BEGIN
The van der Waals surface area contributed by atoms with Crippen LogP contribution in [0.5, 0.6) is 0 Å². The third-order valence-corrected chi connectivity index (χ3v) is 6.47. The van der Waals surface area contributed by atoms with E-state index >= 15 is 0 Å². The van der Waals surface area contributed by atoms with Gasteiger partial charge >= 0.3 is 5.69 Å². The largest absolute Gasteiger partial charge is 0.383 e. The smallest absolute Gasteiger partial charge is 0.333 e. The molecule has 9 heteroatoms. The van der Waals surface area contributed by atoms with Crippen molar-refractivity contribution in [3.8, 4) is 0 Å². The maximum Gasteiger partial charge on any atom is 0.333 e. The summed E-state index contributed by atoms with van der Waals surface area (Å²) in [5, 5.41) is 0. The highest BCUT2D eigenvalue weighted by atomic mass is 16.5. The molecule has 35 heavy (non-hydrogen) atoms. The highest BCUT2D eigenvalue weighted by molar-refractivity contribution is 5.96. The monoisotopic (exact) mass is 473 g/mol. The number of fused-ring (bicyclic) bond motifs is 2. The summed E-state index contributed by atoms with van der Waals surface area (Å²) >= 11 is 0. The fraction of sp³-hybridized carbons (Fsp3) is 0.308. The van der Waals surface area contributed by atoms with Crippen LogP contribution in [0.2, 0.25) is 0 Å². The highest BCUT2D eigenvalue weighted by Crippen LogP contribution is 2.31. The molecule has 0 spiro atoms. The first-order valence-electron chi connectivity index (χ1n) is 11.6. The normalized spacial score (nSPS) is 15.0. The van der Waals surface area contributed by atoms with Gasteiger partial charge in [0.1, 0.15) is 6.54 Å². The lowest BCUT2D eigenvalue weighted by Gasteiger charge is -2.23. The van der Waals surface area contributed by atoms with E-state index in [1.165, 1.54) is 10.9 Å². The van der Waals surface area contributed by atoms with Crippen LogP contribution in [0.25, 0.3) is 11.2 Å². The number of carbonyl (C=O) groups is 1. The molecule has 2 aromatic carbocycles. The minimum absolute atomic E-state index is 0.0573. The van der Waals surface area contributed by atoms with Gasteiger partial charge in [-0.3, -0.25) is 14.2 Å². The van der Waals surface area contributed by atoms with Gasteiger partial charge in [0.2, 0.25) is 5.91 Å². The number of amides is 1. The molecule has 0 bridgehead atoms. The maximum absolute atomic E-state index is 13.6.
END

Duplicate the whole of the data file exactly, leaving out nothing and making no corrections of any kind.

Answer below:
The van der Waals surface area contributed by atoms with Crippen LogP contribution in [0.5, 0.6) is 0 Å². The third-order valence-corrected chi connectivity index (χ3v) is 6.47. The van der Waals surface area contributed by atoms with E-state index >= 15 is 0 Å². The van der Waals surface area contributed by atoms with Gasteiger partial charge >= 0.3 is 5.69 Å². The largest absolute Gasteiger partial charge is 0.383 e. The smallest absolute Gasteiger partial charge is 0.333 e. The molecule has 9 heteroatoms. The van der Waals surface area contributed by atoms with Crippen molar-refractivity contribution in [3.8, 4) is 0 Å². The maximum Gasteiger partial charge on any atom is 0.333 e. The summed E-state index contributed by atoms with van der Waals surface area (Å²) in [5, 5.41) is 0. The highest BCUT2D eigenvalue weighted by atomic mass is 16.5. The molecule has 35 heavy (non-hydrogen) atoms. The highest BCUT2D eigenvalue weighted by molar-refractivity contribution is 5.96. The monoisotopic (exact) mass is 473 g/mol. The number of fused-ring (bicyclic) bond motifs is 2. The summed E-state index contributed by atoms with van der Waals surface area (Å²) >= 11 is 0. The fraction of sp³-hybridized carbons (Fsp3) is 0.308. The van der Waals surface area contributed by atoms with Crippen LogP contribution in [0.2, 0.25) is 0 Å². The highest BCUT2D eigenvalue weighted by Crippen LogP contribution is 2.31. The molecule has 0 spiro atoms. The first-order valence-electron chi connectivity index (χ1n) is 11.6. The normalized spacial score (nSPS) is 15.0. The van der Waals surface area contributed by atoms with Gasteiger partial charge in [0.1, 0.15) is 6.54 Å². The lowest BCUT2D eigenvalue weighted by Gasteiger charge is -2.23. The van der Waals surface area contributed by atoms with E-state index in [1.165, 1.54) is 10.9 Å². The van der Waals surface area contributed by atoms with Crippen LogP contribution in [0.25, 0.3) is 11.2 Å². The number of carbonyl (C=O) groups is 1. The molecule has 2 aromatic carbocycles. The minimum absolute atomic E-state index is 0.0573. The van der Waals surface area contributed by atoms with Gasteiger partial charge in [-0.3, -0.25) is 14.2 Å². The van der Waals surface area contributed by atoms with Gasteiger partial charge in [0.2, 0.25) is 5.91 Å². The number of amides is 1. The molecule has 0 bridgehead atoms. The maximum absolute atomic E-state index is 13.6.